When Minionette Wilson took vacation time for a family reunion in August, she thought her prescription migraine eyeglasses were on her desk at work.
But when she got back that next week, the eyeglasses were nowhere to be found. After a day searching, Wilson turned to DukeList, the classifieds website exclusive to Duke employees and students. She posted a selfie with the eyeglasses in a lost and found ad.
“I started having extreme sensitivity to light six or seven years ago. The glasses made it so I can work,” she said. “They make my life better, so I hope I can find them."
DukeList, which launched in 2008, is a free classifieds service for current Duke students, staff and faculty. Classifieds are organized into six sections: “Jobs,” "For Sale,” “Off-Campus Housing,” “Services,” “Lost & Found,” and “Community.” Community members can browse sub sections of each category for specific items.
Anyone with a Duke Net ID can submit a classified or inquire about an ad. DukeList has close to 8,500 visitors a month and more than 1,000 posts. For enhanced security, people can choose not to include their names, phone number or emails when they post ads, and initial contact is made to the person who posted the ad through an inquiry on the website.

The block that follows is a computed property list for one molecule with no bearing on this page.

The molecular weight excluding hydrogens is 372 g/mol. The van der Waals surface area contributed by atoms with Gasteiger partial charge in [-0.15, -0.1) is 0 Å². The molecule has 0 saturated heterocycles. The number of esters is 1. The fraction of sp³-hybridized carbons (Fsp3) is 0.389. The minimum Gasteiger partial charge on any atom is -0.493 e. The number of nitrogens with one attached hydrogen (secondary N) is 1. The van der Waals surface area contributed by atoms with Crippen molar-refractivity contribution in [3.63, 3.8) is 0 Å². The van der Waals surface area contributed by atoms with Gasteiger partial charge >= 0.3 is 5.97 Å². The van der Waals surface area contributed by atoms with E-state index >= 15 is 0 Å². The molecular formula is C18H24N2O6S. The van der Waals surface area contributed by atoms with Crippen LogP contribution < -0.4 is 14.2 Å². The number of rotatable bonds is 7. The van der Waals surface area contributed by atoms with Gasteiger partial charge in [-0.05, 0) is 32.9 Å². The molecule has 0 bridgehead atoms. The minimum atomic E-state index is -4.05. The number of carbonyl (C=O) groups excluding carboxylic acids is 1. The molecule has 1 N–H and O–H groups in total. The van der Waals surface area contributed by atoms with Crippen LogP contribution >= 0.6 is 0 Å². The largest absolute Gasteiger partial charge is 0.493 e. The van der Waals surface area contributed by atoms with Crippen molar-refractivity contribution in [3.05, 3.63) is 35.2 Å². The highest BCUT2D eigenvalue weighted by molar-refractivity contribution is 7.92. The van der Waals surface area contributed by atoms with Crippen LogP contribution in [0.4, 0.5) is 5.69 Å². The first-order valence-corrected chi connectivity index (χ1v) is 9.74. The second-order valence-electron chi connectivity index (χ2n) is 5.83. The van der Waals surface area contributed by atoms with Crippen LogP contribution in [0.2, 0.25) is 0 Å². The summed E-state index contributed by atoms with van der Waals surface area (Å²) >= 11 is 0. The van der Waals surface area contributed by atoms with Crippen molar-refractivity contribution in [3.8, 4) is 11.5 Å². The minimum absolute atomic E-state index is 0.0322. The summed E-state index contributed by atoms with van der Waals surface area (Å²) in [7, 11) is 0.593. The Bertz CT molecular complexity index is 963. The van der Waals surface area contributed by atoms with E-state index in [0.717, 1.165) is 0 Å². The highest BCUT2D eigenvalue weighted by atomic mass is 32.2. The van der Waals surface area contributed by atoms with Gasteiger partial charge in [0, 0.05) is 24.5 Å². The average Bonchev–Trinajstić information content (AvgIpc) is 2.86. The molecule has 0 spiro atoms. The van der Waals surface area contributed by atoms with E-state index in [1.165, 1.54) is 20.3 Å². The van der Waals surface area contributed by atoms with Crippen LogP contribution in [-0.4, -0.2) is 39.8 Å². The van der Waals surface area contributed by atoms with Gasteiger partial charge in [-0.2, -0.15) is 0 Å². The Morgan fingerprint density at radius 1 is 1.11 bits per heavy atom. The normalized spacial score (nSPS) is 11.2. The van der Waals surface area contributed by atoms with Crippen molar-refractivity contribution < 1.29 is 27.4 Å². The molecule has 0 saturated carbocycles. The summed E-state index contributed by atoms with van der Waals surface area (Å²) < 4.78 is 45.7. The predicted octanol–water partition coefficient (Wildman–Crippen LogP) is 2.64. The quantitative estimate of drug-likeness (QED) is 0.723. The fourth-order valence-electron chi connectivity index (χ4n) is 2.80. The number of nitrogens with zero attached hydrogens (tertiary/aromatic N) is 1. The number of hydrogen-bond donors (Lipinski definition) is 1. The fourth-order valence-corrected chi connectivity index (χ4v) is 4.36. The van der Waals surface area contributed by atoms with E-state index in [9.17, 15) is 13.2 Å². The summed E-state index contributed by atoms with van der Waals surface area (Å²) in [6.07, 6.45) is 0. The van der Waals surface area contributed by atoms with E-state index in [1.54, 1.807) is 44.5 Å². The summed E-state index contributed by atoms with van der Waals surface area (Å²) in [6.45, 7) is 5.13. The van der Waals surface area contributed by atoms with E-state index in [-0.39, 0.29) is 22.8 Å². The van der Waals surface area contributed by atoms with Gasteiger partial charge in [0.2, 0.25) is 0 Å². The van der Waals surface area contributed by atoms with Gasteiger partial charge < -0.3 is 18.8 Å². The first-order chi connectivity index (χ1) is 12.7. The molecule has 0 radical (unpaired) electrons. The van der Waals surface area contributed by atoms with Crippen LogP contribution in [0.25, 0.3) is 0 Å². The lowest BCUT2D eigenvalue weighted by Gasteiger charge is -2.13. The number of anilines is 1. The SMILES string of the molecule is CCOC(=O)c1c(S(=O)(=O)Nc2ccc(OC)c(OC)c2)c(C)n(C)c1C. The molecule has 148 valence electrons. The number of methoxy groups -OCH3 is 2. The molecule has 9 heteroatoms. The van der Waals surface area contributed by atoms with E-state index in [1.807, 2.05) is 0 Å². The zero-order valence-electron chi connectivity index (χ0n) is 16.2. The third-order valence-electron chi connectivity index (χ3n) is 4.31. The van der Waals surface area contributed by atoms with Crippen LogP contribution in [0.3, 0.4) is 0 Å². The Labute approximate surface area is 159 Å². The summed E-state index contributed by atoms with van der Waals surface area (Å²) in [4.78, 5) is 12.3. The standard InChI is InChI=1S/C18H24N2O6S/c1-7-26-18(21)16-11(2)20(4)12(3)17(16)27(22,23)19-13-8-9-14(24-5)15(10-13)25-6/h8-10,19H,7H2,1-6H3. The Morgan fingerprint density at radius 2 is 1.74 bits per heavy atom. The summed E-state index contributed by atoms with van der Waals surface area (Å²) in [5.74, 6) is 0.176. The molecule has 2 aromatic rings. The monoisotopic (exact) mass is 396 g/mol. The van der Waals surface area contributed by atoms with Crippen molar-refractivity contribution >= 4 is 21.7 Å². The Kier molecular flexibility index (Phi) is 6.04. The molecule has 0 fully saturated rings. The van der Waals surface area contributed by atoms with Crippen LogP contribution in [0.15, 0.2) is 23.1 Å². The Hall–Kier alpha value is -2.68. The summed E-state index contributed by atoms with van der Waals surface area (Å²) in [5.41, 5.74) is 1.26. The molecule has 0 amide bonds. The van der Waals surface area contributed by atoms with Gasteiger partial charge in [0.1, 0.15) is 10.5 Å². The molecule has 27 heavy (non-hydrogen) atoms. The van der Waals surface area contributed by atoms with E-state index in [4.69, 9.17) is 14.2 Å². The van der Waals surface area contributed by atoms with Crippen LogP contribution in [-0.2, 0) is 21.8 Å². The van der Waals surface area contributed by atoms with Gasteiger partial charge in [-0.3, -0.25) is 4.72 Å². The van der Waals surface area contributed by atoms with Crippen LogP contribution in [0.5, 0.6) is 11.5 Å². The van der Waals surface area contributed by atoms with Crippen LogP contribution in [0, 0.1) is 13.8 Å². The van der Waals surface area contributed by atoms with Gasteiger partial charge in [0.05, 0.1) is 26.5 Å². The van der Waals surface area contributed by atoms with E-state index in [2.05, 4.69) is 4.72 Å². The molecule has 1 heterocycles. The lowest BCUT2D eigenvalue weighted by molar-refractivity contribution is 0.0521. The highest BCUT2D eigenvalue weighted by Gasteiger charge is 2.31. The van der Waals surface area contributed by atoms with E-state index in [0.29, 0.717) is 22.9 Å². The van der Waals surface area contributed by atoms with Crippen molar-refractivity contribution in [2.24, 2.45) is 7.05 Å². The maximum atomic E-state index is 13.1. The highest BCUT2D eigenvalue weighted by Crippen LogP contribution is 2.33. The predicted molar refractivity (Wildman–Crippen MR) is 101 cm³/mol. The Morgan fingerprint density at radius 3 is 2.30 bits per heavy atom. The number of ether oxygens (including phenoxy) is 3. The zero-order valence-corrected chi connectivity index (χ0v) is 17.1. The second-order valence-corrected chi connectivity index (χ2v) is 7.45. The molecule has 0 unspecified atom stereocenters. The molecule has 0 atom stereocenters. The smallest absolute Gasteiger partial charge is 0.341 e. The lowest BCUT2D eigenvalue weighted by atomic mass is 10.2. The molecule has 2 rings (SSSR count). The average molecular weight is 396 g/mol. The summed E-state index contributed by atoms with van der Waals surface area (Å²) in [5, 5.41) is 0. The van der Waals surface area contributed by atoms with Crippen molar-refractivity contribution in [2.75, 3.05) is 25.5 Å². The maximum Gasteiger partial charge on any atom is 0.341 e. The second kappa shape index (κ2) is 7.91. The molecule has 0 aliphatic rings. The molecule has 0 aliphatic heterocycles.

“This provides a service to the Duke community in a fairly safe way to find part-time jobs and to buy and sell things,” said Susan Kauffman, communications director of undergraduate education and manager of the site.
A quick glance at DukeList shows just how much is available with posts like “Free kitten looking for new home,” “Blue Ridge Mountain Get Away” and “Classic 2004 Red/Black Convertible Ford Thunderbird.”
Joel Luther, POLIS, Duke’s Center for Political Leadership, Innovation, and Service, used DukeList to recruit students last December to test the Sanford School of Public Policy’s website.
Luther’s ad received 42 responses and he selected five students to perform a series of tasks to navigate the website, like asking them to find details about financial aid for the master’s program. The feedback resulted in clear titles on the website’s menu bar and a new page on undergraduate career services.
“It was key to have user testers who were not already affiliated with Sanford,” Luther said. “We didn’t want people who were already familiar with the website to give us feedback. DukeList allowed us to post an ad that gave us access to a wider pool of candidates.”
Another draw of Duke List is the security of knowing you are communicating with someone Duke affiliated.
That’s what led Reb Kornahrens, a lab manager in the Biology Department, to use DukeList to buy a paper shredder for his house. He used the site a second to time to try and sell an unlimited ride wristband to the North Carolina State Fair after a family member could not attend with him and his wife.
“People on it have a Duke email, which makes buying and selling much more legit,” Kornahrens said. “It’s safe and much more convenient than Craigslist.”